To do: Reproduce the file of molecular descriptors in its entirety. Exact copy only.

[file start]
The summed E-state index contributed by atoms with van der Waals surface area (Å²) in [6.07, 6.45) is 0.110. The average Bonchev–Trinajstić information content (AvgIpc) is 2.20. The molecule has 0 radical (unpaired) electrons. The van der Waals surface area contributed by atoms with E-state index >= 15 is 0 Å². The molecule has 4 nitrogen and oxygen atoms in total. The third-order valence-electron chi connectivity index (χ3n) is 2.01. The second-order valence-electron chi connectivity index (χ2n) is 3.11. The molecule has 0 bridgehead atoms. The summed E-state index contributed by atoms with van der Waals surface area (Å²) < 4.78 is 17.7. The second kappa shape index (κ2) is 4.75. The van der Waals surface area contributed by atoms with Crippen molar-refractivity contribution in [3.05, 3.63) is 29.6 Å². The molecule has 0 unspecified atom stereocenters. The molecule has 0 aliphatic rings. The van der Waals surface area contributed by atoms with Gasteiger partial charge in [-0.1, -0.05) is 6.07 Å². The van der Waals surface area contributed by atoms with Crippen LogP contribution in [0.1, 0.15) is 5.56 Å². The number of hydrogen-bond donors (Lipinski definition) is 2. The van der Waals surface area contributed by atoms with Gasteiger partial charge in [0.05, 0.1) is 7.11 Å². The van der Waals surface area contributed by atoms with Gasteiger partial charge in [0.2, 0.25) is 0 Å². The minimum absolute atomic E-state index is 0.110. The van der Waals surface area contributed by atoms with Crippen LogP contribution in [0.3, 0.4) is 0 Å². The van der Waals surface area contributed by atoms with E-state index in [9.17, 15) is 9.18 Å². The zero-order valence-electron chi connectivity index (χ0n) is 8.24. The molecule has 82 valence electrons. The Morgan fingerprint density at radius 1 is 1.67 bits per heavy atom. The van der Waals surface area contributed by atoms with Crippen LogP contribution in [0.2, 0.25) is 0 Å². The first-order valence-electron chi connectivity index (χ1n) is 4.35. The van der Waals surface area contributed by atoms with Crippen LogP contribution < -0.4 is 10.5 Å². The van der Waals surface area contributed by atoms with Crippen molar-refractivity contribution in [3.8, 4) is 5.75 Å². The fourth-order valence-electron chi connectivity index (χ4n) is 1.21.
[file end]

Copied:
The summed E-state index contributed by atoms with van der Waals surface area (Å²) in [6.07, 6.45) is 0.110. The average Bonchev–Trinajstić information content (AvgIpc) is 2.20. The molecule has 0 radical (unpaired) electrons. The van der Waals surface area contributed by atoms with E-state index >= 15 is 0 Å². The molecule has 4 nitrogen and oxygen atoms in total. The third-order valence-electron chi connectivity index (χ3n) is 2.01. The second-order valence-electron chi connectivity index (χ2n) is 3.11. The molecule has 0 bridgehead atoms. The summed E-state index contributed by atoms with van der Waals surface area (Å²) < 4.78 is 17.7. The second kappa shape index (κ2) is 4.75. The van der Waals surface area contributed by atoms with Crippen molar-refractivity contribution in [3.05, 3.63) is 29.6 Å². The molecule has 0 unspecified atom stereocenters. The molecule has 0 aliphatic rings. The van der Waals surface area contributed by atoms with Gasteiger partial charge in [-0.1, -0.05) is 6.07 Å². The van der Waals surface area contributed by atoms with Crippen LogP contribution in [0.1, 0.15) is 5.56 Å². The number of hydrogen-bond donors (Lipinski definition) is 2. The van der Waals surface area contributed by atoms with Gasteiger partial charge in [0.05, 0.1) is 7.11 Å². The van der Waals surface area contributed by atoms with Gasteiger partial charge in [0.2, 0.25) is 0 Å². The minimum absolute atomic E-state index is 0.110. The van der Waals surface area contributed by atoms with Crippen LogP contribution in [0.3, 0.4) is 0 Å². The van der Waals surface area contributed by atoms with E-state index in [9.17, 15) is 9.18 Å². The zero-order valence-electron chi connectivity index (χ0n) is 8.24. The molecule has 82 valence electrons. The Morgan fingerprint density at radius 1 is 1.67 bits per heavy atom. The van der Waals surface area contributed by atoms with Crippen LogP contribution in [0.2, 0.25) is 0 Å². The first-order valence-electron chi connectivity index (χ1n) is 4.35. The van der Waals surface area contributed by atoms with Crippen LogP contribution < -0.4 is 10.5 Å². The van der Waals surface area contributed by atoms with Crippen molar-refractivity contribution in [3.8, 4) is 5.75 Å². The fourth-order valence-electron chi connectivity index (χ4n) is 1.21.